Only the prairie Indians, who were buffalo hunters, were able to produce such a lightly tanned and painted bison skin. One could often see entire family chronicles from the picture writings. Other utensils in the illustration are whistles, flutes, a snowshoe and a scalping knife.
Sauk and Fox
These two clans form a tribe of the Algonquin and were probably displaced to the west by the Iroquois. But they have taken over the scalplock on the otherwise shaved head from the neighboring Sioux. The Sauk and Fox make themselves unpopular by begging for whiskey and tobacco.
Escape from the Smallpox
Two warriors of the Assiniboin, among whose tribe the expedition members found refuge from smallpox. The epidemic was so raging that some tribes almost died out.
In Front of the Chief's Tent
The tipi was the typical dwelling of the prairie Indians, as for the Assiniboin. Dogs were used as pack animals, pulling the sanding frames tied together on their backs. The few horses that were available were spared for the bison hunt.
The Magic Mark
With a bison skull, stones and sticks, some Indians erected hunting marks, from which the hunted bison herd recoiled, changed direction and the lurking archer ran into it ... and of course representing also a form of ritual belief.
Sioux Horse Races
Here a horse race takes place in a form in which no rules are observed. With ranting, hindering fellow combatants and pursue the horses, everyone strives to be the first at the finish line. The winner was then allowed to put one more feather into his hair.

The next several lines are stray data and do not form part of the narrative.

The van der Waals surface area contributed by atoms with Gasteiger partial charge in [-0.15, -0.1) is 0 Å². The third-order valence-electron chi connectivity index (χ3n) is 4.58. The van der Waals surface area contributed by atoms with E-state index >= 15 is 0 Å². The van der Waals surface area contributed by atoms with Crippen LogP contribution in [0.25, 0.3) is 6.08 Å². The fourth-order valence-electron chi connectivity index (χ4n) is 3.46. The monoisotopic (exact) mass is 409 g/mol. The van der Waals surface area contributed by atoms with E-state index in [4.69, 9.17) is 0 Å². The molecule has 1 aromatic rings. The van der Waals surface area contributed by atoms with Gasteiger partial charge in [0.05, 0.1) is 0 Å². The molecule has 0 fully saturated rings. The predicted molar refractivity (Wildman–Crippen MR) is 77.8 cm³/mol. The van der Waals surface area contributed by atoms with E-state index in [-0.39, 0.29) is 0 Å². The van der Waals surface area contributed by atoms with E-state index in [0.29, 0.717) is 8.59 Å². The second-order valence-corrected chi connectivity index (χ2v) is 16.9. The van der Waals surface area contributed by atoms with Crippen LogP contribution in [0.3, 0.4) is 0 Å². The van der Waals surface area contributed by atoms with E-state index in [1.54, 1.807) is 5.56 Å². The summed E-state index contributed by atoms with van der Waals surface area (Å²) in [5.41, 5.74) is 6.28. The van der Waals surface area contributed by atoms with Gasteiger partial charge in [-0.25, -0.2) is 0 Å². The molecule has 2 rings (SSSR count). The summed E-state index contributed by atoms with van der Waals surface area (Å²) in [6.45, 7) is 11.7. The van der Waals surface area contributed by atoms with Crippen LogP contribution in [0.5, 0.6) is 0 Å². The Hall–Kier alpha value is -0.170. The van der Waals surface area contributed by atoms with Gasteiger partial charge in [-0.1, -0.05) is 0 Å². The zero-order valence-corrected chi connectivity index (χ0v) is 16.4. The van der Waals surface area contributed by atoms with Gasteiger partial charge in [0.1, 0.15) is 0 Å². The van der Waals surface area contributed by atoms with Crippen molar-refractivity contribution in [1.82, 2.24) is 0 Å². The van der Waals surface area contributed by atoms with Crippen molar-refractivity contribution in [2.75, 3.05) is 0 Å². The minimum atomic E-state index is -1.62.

Many Indians built tree graves in limbed trees that were very similar to the corpse scaffolding of the Dakotas. The deceased were buried here so that they would be protected from the predators.
The Piegan Camp
Piegan Indians had pitched their tents around the forts of the white settlers and traders to conduct barter deals. Other tribes joined in until the place resembled an army camp, in which there was a lively hustle and bustle.
Battle at Fort Mackenzie
With rifles, arrows, spears, tomahawks, clubs and scalping knives, a fight for revenge between Assiniboin and Piegan is fought, which led to a bloody slaughter. The women, children and old people were not spared, and in the end many dead could be counted.
In his splendid Indian clothing (left) Wi-Jún-Jon represented his tribe in a delegation in Washington. He liked it there so much that he adopted a more civilized way of life and didn't return until a year later. According to Indian law, he was now considered a prodigal son and fell out of favor.
Farewell to the Indians
With this view of the camp life of the redskins and of Fort Union on the Missouri, the whites said goodbye to the world of the Indians.
Peoples and Tribes
The overview shows where the individual tribes have settled:
1 Athapasken; 2 Algonkian; 3 Iroquois; 4 Sioux; 5 Muskhogee; 6 Caddo; 7 Mosanese tribes; 8 Sahaptin; 9 Penuti; 10 Hoka; 11 Uto-Aztecan; 12 Kiowa; 13 isolated tribes.